Archives for March 2013

Powder Coating Ovens – How To Choose

powder coating oven

A Modern Efficient Gas Catalytic Infrared Powder Coating Oven

If your company is involved in powder coating products and parts, then you will either be subcontracting the work out, or will have your own in house powder coating oven. Alternatively, you may be thinking of moving from a liquid finish to a powder finish. Whatever your situation, the drive for cutting the cost of manufacturing is ever present, so this article will outline the various powder coating oven technologies available, to help you choose either a new system, or upgrade your existing facility.

Liquid or Powder Finish?

The move from liquid to powder is well established. The advantages of powder over liquid can be summarized as follows:

  • A powder coated finish is significantly tougher than a liquid finish.
  • Over spray losses for liquid finishes can be as much as 75%.
  • Around 80% of liquid finishes used in the USA are solvent based and present environmental issues.
  • Even aqueous based finishes still contain some solvents contained within the resin structure
  • The storage and transportation of liquid finishes requires the use of IBC’s (Intermediate Bulk Containers). These require special handling and storage techniques.
  • Overall, powder finishes represent a more cost effective way to getting a better finish.

Powder Coating Oven Choices

The current available technologies are:

  • Gas Fired Convection (batch or conveyor line)

    An Old Radiant Gas Oven

    An Old Radiant Gas Oven

    • Advantages
      • Least expensive capital cost
      • Suitable for complex geometry parts
    • Disadvantages
      • Inefficient
      • Expensive to run
      • Large floor space required
      • Due to long start up time, cannot be shut down during breaks in production
      • Produces noxious gases
      • High carbon footprint
      • Very large batch sizes required
      • Not particularly suited to heat sensitive substrates
  • Gas Radiant

    • Advantages
      • High heat intensity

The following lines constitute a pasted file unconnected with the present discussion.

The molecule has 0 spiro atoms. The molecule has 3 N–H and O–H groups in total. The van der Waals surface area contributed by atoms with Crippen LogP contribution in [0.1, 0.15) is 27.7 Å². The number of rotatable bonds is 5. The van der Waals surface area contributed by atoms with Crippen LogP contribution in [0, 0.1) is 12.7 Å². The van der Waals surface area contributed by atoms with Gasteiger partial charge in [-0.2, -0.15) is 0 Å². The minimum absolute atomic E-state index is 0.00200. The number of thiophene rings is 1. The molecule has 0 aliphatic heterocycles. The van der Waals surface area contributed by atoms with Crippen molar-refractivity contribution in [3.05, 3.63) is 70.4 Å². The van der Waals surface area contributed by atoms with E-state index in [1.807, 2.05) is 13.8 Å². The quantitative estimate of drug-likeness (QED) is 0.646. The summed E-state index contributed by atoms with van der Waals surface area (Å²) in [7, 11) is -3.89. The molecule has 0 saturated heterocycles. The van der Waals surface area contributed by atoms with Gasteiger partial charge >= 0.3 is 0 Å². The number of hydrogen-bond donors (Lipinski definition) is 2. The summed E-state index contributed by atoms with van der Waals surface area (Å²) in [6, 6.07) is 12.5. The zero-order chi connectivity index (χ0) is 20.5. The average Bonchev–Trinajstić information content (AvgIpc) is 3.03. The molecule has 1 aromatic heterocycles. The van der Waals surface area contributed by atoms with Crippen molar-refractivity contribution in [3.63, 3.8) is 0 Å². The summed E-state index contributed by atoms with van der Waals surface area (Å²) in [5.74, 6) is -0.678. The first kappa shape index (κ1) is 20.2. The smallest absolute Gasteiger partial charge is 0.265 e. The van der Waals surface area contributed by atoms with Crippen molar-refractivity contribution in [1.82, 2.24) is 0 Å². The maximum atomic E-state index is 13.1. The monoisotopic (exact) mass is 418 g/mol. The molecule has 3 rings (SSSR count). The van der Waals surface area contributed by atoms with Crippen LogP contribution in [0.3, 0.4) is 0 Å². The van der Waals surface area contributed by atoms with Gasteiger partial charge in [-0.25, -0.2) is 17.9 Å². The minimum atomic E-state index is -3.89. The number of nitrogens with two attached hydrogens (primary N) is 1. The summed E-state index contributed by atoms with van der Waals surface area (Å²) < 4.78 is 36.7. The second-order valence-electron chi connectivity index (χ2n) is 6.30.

• Disadvantages
      • Expensive to run
      • Inefficient
      • Produces noxious gases
      • High carbon footprint
      • Not particularly suited to heat sensitive substrates
  • Gas Catalytic Infrared

    • Advantages
      • 50% less expensive to run
      • Short ROI (Return On Investment)
      • Improved quality and consistency of finish
      • No noxious gases produced
      • 50% smaller floor footprint
      • Highly controllable
      • Allows small batch sizes
      • Ideal for Lean Manufacturing
      • Proven on heat sensitive substrates
    • Disadvantages
      • Initial cost 50% higher than convection
  • Electric Infrared

    • Advantages
      • High heat intensity
      • Highly controllable
    • Disadvantages
      • Very high capital cost
      • Very high cost of running (4 x cost of gas per kW)

How to Choose

Perhaps the most important factor to consider when purchasing a new powder coating oven, is the initial Return On Investment (ROI). Then, the long term cost of operation. Do your calculations carefully, talk to as many different operators of the different technologies as you can. It is vitally important to run trials of your products. Do not forget to factor in the ongoing “Total Cost of Quality”. Lastly do not forget to consider the overall reduction in your Carbon Footprint.

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